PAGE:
We've been given the name and phone number of the head of post-natal care, just in case.

Much happier now.

edam Thu 07-Aug-08 18:49:06

Good, I'm glad that's sorted. Hope it all goes very well indeed! smile

unfitmother Thu 07-Aug-08 18:57:18

Brilliant!
Really pleased to hear you got things sorted. That must be a load of your mind. grin

notcitrus Thu 07-Aug-08 19:05:56

Definitely a load off my mind! Fortunately I'm not too worried about the builders - but will be if we don't have a roof back by September!

Have just had a nappy bucket turn up. I guess we're really having a baby... grin

RubyRioja Thu 07-Aug-08 19:09:01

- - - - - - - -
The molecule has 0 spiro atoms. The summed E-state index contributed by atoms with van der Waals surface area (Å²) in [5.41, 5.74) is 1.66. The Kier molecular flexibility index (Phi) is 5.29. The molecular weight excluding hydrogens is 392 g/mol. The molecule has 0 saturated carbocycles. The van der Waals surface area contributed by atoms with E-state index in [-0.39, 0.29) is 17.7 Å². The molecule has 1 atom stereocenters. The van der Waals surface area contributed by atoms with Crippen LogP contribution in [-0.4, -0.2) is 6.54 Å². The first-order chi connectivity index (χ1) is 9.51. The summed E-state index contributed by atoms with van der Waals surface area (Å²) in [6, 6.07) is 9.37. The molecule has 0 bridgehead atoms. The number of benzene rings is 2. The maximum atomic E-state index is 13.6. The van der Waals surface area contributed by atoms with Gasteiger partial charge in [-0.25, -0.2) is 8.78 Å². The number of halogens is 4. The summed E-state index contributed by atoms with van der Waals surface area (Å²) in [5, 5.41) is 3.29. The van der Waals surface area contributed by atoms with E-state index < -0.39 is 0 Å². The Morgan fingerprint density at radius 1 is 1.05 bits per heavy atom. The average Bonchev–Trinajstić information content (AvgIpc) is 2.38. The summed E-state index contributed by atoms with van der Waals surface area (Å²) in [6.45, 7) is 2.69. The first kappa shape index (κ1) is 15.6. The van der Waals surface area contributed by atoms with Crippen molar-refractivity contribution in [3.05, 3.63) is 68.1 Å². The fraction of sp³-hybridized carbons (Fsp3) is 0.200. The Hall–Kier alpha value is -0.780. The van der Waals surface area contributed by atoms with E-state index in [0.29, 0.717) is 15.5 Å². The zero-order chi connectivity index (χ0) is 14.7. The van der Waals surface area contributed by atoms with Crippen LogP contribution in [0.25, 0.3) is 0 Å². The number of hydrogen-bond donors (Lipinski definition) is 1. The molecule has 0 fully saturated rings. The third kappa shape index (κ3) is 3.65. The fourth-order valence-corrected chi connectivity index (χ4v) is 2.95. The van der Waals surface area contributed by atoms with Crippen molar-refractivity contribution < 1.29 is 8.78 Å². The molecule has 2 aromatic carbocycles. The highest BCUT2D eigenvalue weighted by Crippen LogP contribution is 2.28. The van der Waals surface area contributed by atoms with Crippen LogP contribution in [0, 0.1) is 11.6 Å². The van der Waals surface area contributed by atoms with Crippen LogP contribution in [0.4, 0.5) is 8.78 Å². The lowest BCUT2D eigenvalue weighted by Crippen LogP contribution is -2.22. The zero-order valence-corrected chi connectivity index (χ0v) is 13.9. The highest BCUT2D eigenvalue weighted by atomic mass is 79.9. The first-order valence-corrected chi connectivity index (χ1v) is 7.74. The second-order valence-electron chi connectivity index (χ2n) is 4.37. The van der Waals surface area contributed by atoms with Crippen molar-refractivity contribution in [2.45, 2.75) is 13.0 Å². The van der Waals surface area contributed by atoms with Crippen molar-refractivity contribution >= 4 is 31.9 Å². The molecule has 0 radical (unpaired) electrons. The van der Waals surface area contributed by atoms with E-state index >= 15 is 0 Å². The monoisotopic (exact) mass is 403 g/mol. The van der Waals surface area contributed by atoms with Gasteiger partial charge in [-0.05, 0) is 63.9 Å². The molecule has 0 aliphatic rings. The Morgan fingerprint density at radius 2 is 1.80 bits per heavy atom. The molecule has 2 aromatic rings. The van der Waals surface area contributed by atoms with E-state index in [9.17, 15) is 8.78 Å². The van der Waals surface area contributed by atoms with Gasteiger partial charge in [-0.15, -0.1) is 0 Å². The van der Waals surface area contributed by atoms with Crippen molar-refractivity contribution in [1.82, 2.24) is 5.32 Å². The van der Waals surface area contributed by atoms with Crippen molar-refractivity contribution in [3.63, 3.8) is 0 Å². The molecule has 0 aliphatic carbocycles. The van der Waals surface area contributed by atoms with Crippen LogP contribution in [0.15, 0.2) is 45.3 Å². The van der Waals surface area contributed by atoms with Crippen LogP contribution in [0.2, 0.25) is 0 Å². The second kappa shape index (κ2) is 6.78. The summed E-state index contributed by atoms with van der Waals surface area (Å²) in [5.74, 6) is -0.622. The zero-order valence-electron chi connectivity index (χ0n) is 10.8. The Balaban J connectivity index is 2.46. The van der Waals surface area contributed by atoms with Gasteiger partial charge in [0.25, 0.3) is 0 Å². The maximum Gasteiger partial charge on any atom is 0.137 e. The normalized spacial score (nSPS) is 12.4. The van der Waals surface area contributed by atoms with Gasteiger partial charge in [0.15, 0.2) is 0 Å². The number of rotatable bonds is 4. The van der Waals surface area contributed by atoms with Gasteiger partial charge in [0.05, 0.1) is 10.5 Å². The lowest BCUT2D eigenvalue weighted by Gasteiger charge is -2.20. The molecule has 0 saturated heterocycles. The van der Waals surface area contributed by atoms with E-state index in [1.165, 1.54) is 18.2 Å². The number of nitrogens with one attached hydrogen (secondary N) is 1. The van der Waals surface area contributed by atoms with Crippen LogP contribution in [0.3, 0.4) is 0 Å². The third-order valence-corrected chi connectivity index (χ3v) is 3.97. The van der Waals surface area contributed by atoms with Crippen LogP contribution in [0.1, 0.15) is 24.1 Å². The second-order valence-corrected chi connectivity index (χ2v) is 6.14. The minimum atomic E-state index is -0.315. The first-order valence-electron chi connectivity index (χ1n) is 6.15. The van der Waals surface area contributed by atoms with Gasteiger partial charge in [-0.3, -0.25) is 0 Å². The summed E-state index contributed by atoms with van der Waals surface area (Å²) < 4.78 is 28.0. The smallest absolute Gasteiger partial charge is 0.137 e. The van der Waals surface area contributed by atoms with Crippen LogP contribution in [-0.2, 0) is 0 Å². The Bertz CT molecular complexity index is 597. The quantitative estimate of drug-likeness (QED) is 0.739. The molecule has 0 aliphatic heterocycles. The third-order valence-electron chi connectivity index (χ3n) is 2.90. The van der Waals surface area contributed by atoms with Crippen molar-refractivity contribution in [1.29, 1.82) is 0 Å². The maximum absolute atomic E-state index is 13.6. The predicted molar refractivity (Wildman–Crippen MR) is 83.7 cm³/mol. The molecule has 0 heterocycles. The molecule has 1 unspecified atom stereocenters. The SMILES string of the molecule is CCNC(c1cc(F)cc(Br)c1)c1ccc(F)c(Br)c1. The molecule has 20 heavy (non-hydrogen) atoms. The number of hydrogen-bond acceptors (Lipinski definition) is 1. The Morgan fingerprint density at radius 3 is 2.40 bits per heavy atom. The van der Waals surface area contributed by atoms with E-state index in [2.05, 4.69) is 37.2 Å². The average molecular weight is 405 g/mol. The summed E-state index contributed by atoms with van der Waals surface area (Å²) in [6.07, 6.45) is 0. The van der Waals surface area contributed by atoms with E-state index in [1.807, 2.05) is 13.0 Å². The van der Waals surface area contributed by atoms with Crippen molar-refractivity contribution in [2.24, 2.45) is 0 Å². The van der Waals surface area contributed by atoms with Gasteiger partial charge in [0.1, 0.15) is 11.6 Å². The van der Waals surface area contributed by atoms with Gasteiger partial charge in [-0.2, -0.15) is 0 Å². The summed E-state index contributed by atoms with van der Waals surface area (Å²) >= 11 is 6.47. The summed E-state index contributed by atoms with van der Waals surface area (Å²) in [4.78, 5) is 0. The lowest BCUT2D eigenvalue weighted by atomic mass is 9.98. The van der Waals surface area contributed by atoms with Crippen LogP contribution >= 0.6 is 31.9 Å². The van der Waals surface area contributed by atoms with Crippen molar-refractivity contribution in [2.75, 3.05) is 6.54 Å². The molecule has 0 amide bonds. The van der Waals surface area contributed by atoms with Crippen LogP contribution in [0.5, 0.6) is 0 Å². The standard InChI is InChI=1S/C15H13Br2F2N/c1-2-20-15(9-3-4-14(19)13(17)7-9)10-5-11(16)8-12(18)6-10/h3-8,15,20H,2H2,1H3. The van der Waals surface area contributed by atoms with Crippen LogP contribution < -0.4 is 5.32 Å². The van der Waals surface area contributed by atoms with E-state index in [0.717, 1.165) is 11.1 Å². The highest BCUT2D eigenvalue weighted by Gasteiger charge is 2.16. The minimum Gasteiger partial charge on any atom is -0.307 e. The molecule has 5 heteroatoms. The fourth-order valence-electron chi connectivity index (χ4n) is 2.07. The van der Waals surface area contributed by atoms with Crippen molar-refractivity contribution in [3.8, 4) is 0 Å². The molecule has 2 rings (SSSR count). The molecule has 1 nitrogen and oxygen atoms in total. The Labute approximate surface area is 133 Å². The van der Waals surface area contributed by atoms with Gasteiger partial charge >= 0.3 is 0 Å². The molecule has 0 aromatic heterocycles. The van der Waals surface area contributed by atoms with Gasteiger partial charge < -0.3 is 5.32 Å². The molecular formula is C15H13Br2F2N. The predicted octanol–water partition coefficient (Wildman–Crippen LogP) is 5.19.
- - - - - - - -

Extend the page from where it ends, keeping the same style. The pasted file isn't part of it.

How exciting!

Good luck

I would also say that crying is the last of the useful baby cues grin

mum2niamh Fri 26-Sep-08 19:12:39

how are you getting on? popped yet? :D

notcitrus Mon 29-Sep-08 14:07:12

Squirmy was born on 12th.
Care up to delivery+ recovery was excellent, everyone (about 50 people in the end, as was in hosp for 29 hours, in mlu, del suite, had docs discuss options lots, ventouse in theatre, recovery, and quick trip to scbu for sqirmy) was quoting my birth plan and was ensuring i could lipread or getting one of my 3 partners to revoice.

Postnatal - noone had read much of anything but having a partner with me made it bearable. Hearing wasn't a problem but my SPD spread and I was unable to sit up, so I needed a lot of help being manipulated and passed the baby etc. The night staff ranged from saints to some bonkers cow, all overworked - my partner that night was left wondering what special needs she could claim to have so as to be allowed someone with her!